Our construction project has benefited from three weeks of dry weather after the foundation was poured.  We continue to enjoy watching the house rise from the foundation, and to see the walls take shape.  This photo shows the advanced framing floor joists.  The advanced framing method allows for lumber orders to be delivered very close to the correct size needed in order to minimize wasted wood and maximize strength. 

Old Zoe watching the neighborhood
The garage apartment is being framed, but without stairs it is difficult to get to the top.  But the main house is easy to enter and we are pleased to walk the spaces.  Even Zoe the dog seems quite content to go to the job site and just hang around, watching squirrels and birds.  What is it about dogs and construction? 
Main house, fig tree, garage
We are measuring the rough walls in each room to verify that the dimensions are right, and found that a bathroom is a few inches too narrow according to the plan.  I may be reading the plans incorrectly because being short by five inches could eliminate the possibility of installing a future shower in the downstairs bath.  One more question to ask our builder, Gai Kirkegaard Construction  and framer…  we are grateful that these guys are patient with us as we are constantly thinking of questions. 

We bought the claw foot bathtub on Friday. Although I feel guilty about buying an iron tub made in China, the fact that it has been sitting in inventory in Sacramento since before the recession eases my conscience.  The builder has asked for the tub delivery to occur the same day and time the lumber crane is lifting roofing trusses.  Of course the scheduling gets complicated as the crane date for delivering roof trusses is a moving target, and the tub delivery can only occur on certain days.  If we can get both events to coincide it will be much easier for the crew. It is not every day that a heavy tub is lifted over trees to be placed in a closet!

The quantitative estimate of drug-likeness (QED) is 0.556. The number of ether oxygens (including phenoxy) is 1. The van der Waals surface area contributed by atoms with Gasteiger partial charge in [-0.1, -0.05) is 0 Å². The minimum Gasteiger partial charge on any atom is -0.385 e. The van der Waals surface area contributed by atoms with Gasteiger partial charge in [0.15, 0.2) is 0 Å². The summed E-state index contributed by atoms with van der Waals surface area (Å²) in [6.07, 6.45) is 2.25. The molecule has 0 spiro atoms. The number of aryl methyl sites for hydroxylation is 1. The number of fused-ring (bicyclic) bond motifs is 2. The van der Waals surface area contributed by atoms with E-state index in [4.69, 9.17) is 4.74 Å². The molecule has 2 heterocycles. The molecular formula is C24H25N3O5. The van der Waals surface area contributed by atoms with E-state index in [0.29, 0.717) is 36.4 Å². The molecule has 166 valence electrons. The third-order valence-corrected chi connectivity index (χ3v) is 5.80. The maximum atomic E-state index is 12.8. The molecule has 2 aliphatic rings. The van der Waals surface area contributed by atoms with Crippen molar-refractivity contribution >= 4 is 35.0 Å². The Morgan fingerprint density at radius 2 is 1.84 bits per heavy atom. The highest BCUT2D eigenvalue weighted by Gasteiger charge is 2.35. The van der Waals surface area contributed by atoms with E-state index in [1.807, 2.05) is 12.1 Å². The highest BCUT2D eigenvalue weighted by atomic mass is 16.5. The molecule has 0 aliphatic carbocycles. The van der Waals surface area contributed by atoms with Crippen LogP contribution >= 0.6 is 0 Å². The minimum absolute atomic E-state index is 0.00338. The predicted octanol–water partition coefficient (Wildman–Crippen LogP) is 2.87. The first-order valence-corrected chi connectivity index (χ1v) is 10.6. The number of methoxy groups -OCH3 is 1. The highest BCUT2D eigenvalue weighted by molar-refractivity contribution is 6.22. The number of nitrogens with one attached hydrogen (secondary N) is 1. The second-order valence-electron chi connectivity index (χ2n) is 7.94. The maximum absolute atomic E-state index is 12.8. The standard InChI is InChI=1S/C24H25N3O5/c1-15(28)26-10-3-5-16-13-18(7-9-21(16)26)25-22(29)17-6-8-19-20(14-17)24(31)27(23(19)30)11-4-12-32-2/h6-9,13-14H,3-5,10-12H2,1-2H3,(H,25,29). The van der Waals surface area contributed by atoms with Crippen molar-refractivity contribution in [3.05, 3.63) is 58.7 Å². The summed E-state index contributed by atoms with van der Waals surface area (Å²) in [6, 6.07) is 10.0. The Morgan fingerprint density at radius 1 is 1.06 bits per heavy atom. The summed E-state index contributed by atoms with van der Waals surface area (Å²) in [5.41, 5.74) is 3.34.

Garage - SE Corner
Garage - SW corner
We also ordered the art glass inserts for the small fixed glass windows in the parlor and family room.  Othon Art has a stained glass showroom in nearby Orangevale with a very impressive workshop.  When the glass is ready, we will pick it up and take it to the window company to be incorporated into the frames.  This was actually more fun than any product we’ve had to choose so far. 

Worker coming through the crawl space access
In the past two weeks the first floor subfloor was built, the first floor exterior walls were framed and some of the first floor interior walls were framed.  This week the stairs will be built, the second floor framing will begin and possibly the roofing trusses (and tub!) will arrive.  However, the ten-day forecast calls for rain showers on six of the next ten days; we should expect a weather delay.  After all, we are framing in January and that simply can not be accomplished in most of the country. 
Check in soon as the photos will show significant progress over the next 2-3 weeks.  In addition, the energy calculations should be finalized in the next week or so. We are building this home to be as efficient as possible and it is exciting to see the energy engineers’ reports that quantify the results of our efforts in kilowatt hours and therms.  This means we can estimate the energy spent heating and cooling our home, and also estimate the energy savings (which translates directly to $ savings) and the rebate incentives from the local utility companies.   The energy nerd in me is excited to finalize the utility reports and the frugalista in me is eager to equate the projected energy usage to lower operating expenses.  We are very eager to apply to PG&E and SMUD for rebates.

Friday, January 21, 2011

A New Foundation in Old Folsom

Hello and welcome back to Local Fruit!

The foundation was poured this week which is a huge milestone for our construction project. The foundation was framed over the course of a few days, the inspection was on Wednesday and on Thursday the pumper truck arrived to pour endless amounts of concrete into the extra deep framing trenches. The first cement mixer truck-the whole load-went into one garage foundation wall that was about six feet tall! Today, Friday, the garage floor was poured and trowled until smooth. It has been fascinating to watch the progress.

Yesterday started with the big burly concrete contractors greeting us with smiles. Dan, the man controlling the pumper truck, thanked us for building a house that put his crew to work. Umberto, the supervisor, also thanked us for creating work for his men. It was clear that the ten men working on our site during the pour were professional, friendly, and serious about their work. The youngest-looking guy told me he had fourteen years of experience. I was glad to be able to watch them work, and to see the pride they take in their work.
Although we planned to build this energy efficient home in the Historic District of Folsom before the recession, we felt committed enough to the project to continue even in times of economic uncertainty. The sincerity of the gratitude expressed by the work crew was both deeply touching and rewarding. With our wonderful contractor, Gai Kirkegaard, this home is off to a solid start!